Introduction / History
Of all the Hindi speakers living outside India, the majority can be found in the neighboring countries of Bangladesh, Myanmar, Pakistan, Nepal, and Afghanistan. There are large Hindi communities in other countries as well. As is common among most migratory Indian groups, the Hindi speakers have tended to congregate where there are other Hindi speakers.
The term "Hindi" does not adequately describe the ethnic and social complexity of these people, since it is merely a language distinction. In reality, the Hindi-speaking Indians are a collection of ethnic and social groups. They not only speak a common language, but also have a sense of "group identity" based on cultural and historical factors, including a Hindu-Muslim rivalry in religious traditions.
It is usually the higher castes and educated people who leave India and migrate to other countries. These people now hold a wide variety of occupations. While most have retained various aspects of the Hindi culture, they have also come under western influence in many areas.
What Are Their Lives Like?
Hindi is an Indo-Aryan language. Many Hindi words are borrowed from the Sanskrit language, and it is written in the Devanagari script. Formerly, there were tremendous conflicts between the Urdu speakers (mostly Muslims) and the Hindi speakers (mostly Hindus). This led to the separation of Pakistan and India in 1947. Since that time, there have been harsh language and religious tensions between the two groups. Hindi became India's national language and Urdu became the language of Pakistan. Yet, in Pakistan, there are still 85,000 Muslims who speak Hindi and are now called "Indo-Pakistani." Unfortunately, the Indo-Pakistani suffered greatly during the time of Pakistan and India's separation.
The Hindi speakers are divided into a number of social groups. The Hindus, who constitute the largest group, are divided into four main social groups called "castes." These have a hierarchical order based on the principles of "purity and pollution." In order of rank, these hereditary groups are the Brahmans, the priests and scholars; Kshatriyas, the rulers and warriors; Vaisyas, the merchants and professionals; and Sudras, the laborers and servants. These four castes have many sub-castes, which are further divided into circles.
Castes are culture groups, based not only on occupations, but also on customs, manners, and habits. People within the innumerable sub-castes and circles of Hindu society are constantly trying to "climb the social ladder." They do this by adopting the way of life, customs, and even the language of a higher caste; however, they seldom intermarry.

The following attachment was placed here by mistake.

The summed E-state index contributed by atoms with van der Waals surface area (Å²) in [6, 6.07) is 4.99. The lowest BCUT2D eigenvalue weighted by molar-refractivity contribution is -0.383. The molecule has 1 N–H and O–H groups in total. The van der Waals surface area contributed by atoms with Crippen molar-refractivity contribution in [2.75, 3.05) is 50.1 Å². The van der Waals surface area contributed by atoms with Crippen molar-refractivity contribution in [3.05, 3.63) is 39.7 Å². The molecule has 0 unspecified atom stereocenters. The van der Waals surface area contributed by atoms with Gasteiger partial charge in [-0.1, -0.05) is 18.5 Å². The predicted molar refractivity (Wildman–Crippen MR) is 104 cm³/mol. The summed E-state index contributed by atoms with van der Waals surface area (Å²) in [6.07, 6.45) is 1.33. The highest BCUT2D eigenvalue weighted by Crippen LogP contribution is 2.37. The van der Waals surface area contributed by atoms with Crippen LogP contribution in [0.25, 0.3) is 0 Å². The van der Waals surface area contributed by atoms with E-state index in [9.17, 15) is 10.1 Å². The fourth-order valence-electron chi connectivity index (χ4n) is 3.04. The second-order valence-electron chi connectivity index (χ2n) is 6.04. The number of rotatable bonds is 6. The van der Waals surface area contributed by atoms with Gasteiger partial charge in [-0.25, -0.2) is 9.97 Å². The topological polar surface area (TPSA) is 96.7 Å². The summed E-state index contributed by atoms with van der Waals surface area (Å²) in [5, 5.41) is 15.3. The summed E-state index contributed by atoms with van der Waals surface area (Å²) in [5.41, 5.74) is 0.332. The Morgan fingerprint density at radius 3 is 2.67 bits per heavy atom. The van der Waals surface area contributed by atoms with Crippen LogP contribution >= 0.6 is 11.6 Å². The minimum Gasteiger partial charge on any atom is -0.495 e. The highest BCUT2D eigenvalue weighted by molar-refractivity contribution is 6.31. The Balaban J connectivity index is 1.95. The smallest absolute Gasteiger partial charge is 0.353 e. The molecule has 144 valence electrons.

Although the Brahmans are considered the great religious and literary caste, the education and learning which so long gave them power are now available to all races and classes of Hindus.
Hindi is the language of business, education, and journalism. In their new countries, the Hindi speakers have set up Indian spice shops, video stores, and small commercial businesses in every large city. Some who live in Pakistan, Saudi Arabia, and Bangladesh are farmers. The poorest Hindi live in mud huts, while the most affluent live in cement buildings several stories high.
In their new locations, the Hindi speakers are becoming more and more westernized. Today, many drink wine and eat every kind of meat except beef. Also, Hindu women have the right to divorce and remarry. Some men still wear dhotis (simple white garments wrapped between the legs or worn loosely like a skirt), and the women sometimes wear saris (straight pieces of cloth draped around the body like a dress), especially on formal occasions. However, many now wear western clothes.
The Muslim Hindi-speaking women still follow the tradition of purdah, which is the covering of their entire bodies, especially their eyes, as a sense of seclusion. However, purdah is practiced to varying degrees depending on the extent of westernization and urbanization.
What Are Their Beliefs?
The majority of the Hindi speakers practice Hinduism which is considered more a lifestyle than a religion. Hindus worship a pantheon of gods that are both good and evil. They believe that sacrifices and offerings must be made to the gods regularly to appease them and avoid calamity.
Hinduism teaches that the soul never dies. When the body dies, the soul is reborn or "reincarnated." The soul may be reborn as an animal or as a human. They worship some gods in the form of animals. Cows are considered sacred, but other animals are also revered.
The law of "karma" states that every action influences how the soul will be born in the next reincarnation. If a person lives a good life, the soul will be born into a higher state. If a person leads an evil life, the soul will be born into a lower state.
What Are Their Needs?
The Hindi speakers have both the Bible and the Jesus film available in their language. However, the Hindus must first be set free from bondage to millions of false gods so that they can put their trust in Jesus. Likewise, the Muslims need a revelation of the Trinity and of the truths contained in God's Word.
* Ask the Lord to raise up people who are willing to live among the Hindi and share Christ's love with them.
* Ask God to raise up prayer teams who will break up the soil through worship and intercession.
* Pray for effectiveness of the Jesus film and other Christian resources among the Hindi.
* Pray that the Holy Spirit will soften their hearts towards Christians so that they will be receptive to the Gospel.
* Ask God to raise up Christian merchants and businessmen to share the Gospel with the Hindi.
* Ask the Lord to raise up strong local churches among the Hindi for the glory of His name!
|Profile Source: Bethany World Prayer Center|